I will always remember the first time I knelt in the garden with my girls, explaining to them the origins of their life; an egg and a seed. And the way each month my body begins the cycle again, a cycle of life. If the egg isn’t fertilized by the seed, it gets put into the ground and nourishes the plants. Then I said a prayer of gratitude for this holy moment.

It became normalized in our household, and the girls are used to seeing this monthly process. It has served as a baseline for a later conversations, like when one of them came home and said a classmate told her private parts are yucky (asqueroso!) I could tell her with confidence that it’s not true. When she asked why I simply said, “because private parts are where we hold our capacity to create new life.”

There is nothing about this practice that is easy. But I find a fresh clarity in beginning with the belief that human life is sacred, and basing my way of life, my parenting, and our workshops, on that deep truth.

It began as an invitation

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My colleague, Elena Gomez Martinez (center), speaks with some women after a workshop in the village of Chanal.

A few weeks after I joined the team here at INESIN in 2015, my colleague, who is a Tseltal and Tsotsil (two indigenous groups here in Chiapas) social psychologist, approached me saying, “I can tell you have a lot to offer. I feel like I have a lot to offer too, and I think we can work together to make something great.” It was one of the most honoring professional invitations I’ve ever experienced.

We sat down and I told her a little about me. We quickly learned that despite our differences, we had things in common; we both come from rural contexts, where, especially in church, women are viewed (sometimes explicitly, sometimes implicitly) as a little bit less than men. We talked extensively about how that played out in our different lives, and the paths that took us from those rural contexts and placed us here and now. I told her about my MA thesis for seminary (exploring, through the image of Wisdom, possibilities for using female imagery for God). She told me about a co-op she had started, where they were experimenting with a reusable feminine hygiene product that would better honor the menstruation process as it connects with Mayan spirituality and creation care.

We decided to design some courses around these questions we were asking; “What are the theological myths we have learned in church that have made us feel a little less than men?” “How has our menstruation process been socialized in us to confirm this feeling (i.e. as a sickness, as “our time of the month” when we’re a little less human)? “What would happen if we reclaimed our menstruation as a powerful, sacred, life-giving process?”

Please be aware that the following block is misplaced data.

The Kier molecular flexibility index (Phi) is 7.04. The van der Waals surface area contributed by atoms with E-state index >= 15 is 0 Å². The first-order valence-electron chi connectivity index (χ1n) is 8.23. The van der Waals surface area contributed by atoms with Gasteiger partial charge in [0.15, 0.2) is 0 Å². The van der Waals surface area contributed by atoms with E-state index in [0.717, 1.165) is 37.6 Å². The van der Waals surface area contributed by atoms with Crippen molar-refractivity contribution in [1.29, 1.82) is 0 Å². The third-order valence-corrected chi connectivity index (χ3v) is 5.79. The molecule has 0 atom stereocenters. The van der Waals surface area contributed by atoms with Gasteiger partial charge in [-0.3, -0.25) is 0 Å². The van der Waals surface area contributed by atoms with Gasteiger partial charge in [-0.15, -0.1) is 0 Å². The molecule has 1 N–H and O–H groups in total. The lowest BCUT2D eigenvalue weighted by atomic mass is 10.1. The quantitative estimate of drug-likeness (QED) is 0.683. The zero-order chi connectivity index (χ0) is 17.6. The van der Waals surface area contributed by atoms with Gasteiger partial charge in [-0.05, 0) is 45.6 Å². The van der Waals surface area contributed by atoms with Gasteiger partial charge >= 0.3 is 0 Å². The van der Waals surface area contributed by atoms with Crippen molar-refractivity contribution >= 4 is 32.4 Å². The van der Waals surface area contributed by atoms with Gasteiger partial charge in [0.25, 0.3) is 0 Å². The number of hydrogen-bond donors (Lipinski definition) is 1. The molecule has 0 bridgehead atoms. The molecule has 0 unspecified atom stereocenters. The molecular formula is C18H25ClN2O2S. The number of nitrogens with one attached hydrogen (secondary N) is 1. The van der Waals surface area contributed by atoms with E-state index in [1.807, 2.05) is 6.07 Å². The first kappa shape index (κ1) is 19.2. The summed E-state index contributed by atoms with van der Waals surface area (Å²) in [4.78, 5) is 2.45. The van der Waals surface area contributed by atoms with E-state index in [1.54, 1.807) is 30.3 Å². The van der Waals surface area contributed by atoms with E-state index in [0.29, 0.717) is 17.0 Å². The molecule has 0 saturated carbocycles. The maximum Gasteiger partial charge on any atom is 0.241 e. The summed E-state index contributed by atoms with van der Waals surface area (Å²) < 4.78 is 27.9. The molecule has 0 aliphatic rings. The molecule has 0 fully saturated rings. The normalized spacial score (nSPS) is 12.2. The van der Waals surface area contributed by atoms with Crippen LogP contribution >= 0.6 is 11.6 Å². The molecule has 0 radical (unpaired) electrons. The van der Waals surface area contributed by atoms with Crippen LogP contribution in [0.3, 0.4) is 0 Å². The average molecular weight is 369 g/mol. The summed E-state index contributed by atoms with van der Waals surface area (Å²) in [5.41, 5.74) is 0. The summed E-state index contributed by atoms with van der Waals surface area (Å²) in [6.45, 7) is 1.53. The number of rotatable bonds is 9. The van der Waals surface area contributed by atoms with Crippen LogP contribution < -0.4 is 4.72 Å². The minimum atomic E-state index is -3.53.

With a tiny budget and some institutional contacts we had, we began working with three groups of indigenous women in the countryside. Along the way we have been invited to share with other communities and other organizations. It has been an interesting complement to other development organizations (for example, one working on human rights, another working on appropriate technology in the countryside).

Through it all, I’ve been invited, not just to teach, but also to learn. Here are some of my favorite learning moments:

I loved the moment when, out beyond the circle of women on the hillside, I saw a few men peeking from around the house to hear what I was saying. I knew culturally I couldn’t invite them to the circle, but I did speak a little more loudly, and tried to make sure they could see the images I was using. From them I learned the importance of being open to the participation of men in exploring these ideas.

In one workshop, when we were explaining the concept of a menstrual cup, women were lamenting not having access to see what one looked like. I happened to be carrying mine in my bag, so I pulled it out to show them. When they said they wanted to touch it, they invited me to confront my own resistance and socialization (because my first reaction was “ew, no way!”)

At one point during the training, we always ask the grandmothers to speak. To tell us the ways things used to be; before tampax, before the corner store. I am always aware of the sacredness of these stories. One woman said that in her sheep-herding village, women used to spin their own pads out of wool. Another shared that before they didn’t use anything, and the blood would just return to the earth. She said they’d still perform community tasks like searching for wood, and that if men noticed blood on their legs or feet, they weren’t embarrassed or ashamed, because it was just part of who they are.

Part of who we are

Reclaiming menstruation as part of our life creating process as human beings; that is our ultimate invitation.